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Bite-sized videos on iOS development.

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Showing episodes 265 - 288 of 538 in total
  • #274

    Hello CloudKit

    So far in this series we've been using CloudKit directly from our controllers. This can be somewhat limiting. It requires you to be online or everything fails, we may want to add a caching layer, or we might want to use CloudKit as a network synchronization layer, rather than a primary data store. In this episode we'll examine an architecture that will allow you to decouple your view controllers from CloudKit as a first step to achieving more flexibility with your CloudKit implementation.

  • #273

    In the refactoring series, Soroush mentioned a protocol he uses to make initializing view controllers from a storyboard as easy as adopting a protocol (and completely type-safe). In this episode we will build this using Swift protocol extensions. The end result is something you can easily carry with you from project to project.

  • #272

    Refactoring to Coordinators

    This episode wraps up the refactoring series by implementing the transition to the PhotosViewController. Ben and Soroush talk about the overall process and benefits of coordinators as a pattern to clean up view controllers and organize logic around how your app is stitched together.

  • #271

    Refactoring to Coordinators

    Moving on to the next segue in our storyboard, this time Ben and Soroush tackle the Add Review flow. They discuss naming of delegates, the ideal place to perform logic such as preparing a model to be saved and where mutations to the model live. They end up with a view controller that is completely decoupled from the AddReviewViewController and a better picture of what the coordinator tends to look like.

  • #270

    Refactoring to Coordinators

    In this episode, Soroush and Ben create the first delegate for a view controller in order to pull out the behavior a user might trigger by interacting with the view controller. This delegate conformance is added to our coordinator so this flow logic is in one place (and not in the view controller).

  • #269

    Hello CloudKit

    Saving records includes uploading any attached assets. For a good user experience, we should show the user the progress for any records that are being saved (or downloaded). In this episode we’ll see how we can get that data and show a progress bar for uploading photos. To do this we will take a look at a new class, CKModifyRecordsOperation.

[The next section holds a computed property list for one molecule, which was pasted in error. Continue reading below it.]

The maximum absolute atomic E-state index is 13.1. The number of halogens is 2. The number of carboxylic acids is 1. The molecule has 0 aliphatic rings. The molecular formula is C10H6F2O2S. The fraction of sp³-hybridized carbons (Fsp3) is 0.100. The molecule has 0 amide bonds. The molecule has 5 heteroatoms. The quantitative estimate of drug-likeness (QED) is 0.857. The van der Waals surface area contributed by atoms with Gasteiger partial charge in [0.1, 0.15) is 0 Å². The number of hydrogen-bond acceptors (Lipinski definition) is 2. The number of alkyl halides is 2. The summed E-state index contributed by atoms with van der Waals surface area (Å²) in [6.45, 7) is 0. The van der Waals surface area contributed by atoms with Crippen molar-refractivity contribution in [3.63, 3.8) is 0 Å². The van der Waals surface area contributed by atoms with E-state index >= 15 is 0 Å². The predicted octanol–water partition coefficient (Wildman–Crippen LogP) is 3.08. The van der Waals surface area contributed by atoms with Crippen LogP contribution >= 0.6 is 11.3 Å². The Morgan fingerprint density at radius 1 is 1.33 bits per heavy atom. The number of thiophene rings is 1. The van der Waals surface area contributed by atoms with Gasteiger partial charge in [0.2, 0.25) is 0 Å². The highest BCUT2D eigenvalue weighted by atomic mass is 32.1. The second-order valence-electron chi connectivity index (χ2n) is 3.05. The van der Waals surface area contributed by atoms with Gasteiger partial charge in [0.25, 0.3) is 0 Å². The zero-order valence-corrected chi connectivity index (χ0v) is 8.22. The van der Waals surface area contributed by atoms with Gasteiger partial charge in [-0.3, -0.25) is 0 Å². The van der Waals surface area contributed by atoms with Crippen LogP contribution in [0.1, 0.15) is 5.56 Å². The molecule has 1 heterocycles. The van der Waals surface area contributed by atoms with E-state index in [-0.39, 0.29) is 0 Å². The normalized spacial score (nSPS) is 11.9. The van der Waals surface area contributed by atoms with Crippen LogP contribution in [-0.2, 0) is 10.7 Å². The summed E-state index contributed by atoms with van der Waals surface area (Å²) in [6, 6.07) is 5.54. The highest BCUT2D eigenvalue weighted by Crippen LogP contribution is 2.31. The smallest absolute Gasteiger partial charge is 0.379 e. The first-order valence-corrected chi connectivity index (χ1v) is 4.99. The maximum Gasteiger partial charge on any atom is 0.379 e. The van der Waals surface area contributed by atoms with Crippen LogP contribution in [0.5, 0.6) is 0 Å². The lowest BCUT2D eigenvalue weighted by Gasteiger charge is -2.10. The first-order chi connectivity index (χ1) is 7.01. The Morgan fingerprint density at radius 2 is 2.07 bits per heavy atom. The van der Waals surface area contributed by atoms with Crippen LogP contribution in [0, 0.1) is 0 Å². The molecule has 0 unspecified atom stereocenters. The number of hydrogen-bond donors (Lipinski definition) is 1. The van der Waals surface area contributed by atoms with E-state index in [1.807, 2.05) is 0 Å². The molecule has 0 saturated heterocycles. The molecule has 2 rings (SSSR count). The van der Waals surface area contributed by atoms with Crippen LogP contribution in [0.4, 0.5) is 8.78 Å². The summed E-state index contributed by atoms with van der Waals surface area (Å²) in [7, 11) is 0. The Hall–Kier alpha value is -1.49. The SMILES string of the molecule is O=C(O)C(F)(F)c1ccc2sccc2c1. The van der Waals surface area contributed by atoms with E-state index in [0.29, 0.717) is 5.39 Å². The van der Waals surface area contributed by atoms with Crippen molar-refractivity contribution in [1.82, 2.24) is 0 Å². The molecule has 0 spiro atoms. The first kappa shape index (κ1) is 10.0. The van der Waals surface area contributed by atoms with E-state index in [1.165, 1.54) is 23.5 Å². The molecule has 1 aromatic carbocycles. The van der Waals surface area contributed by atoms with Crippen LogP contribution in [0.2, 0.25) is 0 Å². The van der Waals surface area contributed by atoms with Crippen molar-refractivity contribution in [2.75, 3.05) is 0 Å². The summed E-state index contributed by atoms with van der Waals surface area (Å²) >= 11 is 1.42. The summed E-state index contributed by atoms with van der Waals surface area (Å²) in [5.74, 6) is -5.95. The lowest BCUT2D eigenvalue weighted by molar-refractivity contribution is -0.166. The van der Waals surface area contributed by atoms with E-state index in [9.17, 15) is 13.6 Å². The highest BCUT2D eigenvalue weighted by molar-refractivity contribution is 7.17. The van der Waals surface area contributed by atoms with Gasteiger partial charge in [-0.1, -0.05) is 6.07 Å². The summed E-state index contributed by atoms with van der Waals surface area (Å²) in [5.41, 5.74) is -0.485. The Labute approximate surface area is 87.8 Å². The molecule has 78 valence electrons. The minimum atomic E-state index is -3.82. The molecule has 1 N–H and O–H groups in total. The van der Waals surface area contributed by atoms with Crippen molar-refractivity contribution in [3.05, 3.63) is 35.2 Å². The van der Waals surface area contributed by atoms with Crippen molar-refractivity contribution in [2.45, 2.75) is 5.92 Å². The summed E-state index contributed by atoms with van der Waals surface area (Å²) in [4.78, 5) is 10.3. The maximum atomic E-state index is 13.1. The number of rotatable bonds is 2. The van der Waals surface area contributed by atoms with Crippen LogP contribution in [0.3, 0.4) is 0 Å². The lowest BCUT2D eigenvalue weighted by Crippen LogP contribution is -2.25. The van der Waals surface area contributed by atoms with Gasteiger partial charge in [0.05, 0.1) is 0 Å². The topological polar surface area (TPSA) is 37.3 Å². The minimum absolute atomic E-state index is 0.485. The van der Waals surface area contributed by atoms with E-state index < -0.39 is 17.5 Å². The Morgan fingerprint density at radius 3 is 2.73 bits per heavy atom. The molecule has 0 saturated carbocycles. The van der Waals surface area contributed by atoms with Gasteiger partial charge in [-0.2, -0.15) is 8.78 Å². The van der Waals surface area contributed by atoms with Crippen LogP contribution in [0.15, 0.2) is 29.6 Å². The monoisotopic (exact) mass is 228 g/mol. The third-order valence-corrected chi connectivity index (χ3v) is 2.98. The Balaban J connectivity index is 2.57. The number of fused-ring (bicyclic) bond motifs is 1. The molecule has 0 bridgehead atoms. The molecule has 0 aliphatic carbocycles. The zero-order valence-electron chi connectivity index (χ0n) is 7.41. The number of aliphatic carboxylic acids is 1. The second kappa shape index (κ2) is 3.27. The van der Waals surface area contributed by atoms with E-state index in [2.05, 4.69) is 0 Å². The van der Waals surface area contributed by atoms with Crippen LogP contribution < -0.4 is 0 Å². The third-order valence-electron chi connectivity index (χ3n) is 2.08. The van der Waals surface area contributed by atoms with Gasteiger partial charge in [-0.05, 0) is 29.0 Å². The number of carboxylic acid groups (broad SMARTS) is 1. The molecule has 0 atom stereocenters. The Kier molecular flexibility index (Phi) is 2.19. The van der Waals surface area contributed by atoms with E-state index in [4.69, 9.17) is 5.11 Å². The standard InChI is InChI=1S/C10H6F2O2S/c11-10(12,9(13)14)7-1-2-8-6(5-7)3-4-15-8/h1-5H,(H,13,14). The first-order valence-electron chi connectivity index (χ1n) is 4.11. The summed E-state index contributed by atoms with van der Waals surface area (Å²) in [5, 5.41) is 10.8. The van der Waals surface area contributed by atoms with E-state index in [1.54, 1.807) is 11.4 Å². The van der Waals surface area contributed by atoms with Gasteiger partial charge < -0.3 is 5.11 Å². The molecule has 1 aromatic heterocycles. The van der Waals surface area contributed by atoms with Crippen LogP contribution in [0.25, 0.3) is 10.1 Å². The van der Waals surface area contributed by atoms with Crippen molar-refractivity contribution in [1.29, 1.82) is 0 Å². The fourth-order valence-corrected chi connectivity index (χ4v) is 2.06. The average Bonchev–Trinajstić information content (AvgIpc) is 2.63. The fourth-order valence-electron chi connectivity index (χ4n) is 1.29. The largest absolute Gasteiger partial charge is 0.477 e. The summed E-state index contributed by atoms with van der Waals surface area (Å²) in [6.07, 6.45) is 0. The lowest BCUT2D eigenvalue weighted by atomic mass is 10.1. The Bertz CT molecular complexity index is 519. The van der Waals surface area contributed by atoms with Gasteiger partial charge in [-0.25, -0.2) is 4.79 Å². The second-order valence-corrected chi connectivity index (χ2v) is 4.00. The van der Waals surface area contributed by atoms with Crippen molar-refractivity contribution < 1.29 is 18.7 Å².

• #268

    Refactoring to Coordinators

    What is the Coordinators pattern, and why is it useful? Soroush and Ben discuss this and then get started refactoring an existing application that uses Storyboards into using Coordinators. We implement our first AppCoordinator and wire it up on launch.

  • #267

    Hello CloudKit

    Fetching records in CloudKit fetch the entire record, including downloading any associated assets. This makes it not feasible to fetch many records at a time. Instead, we'll see how to fetch a subset of each record, keeping the overall size of the request small. We'll also introduce paging to request a single visible set of records at a time.

  • #266

    Hello CloudKit

    Working with images in CloudKit can be tricky. There's no server code you can add to process images to create multiple versions, for instance. In this episode we'll see how we can pick an image from the user's photo library and upload them to a new Photo record, which contains original and thumbnail versions of the uploaded picture. We'll leverage some helper methods to automatically translate from a UIImage to a CKAsset and vice-versa.

  • #265

    Have you ever wanted to replicate the 3D Touch actions that are available in Mail.app? How do you make these custom interactions beyond the simple action sheet that you get out of the box? In this episode Conrad walks us through adding custom interaction using 3D Touch to a list building application.

  • #264

    Hello CloudKit

    We'll wrap our Review record in a model object, then create a method to show all reviews for a given restaurant. We'll then look at how to display the reviews and how to add a new review using the UI.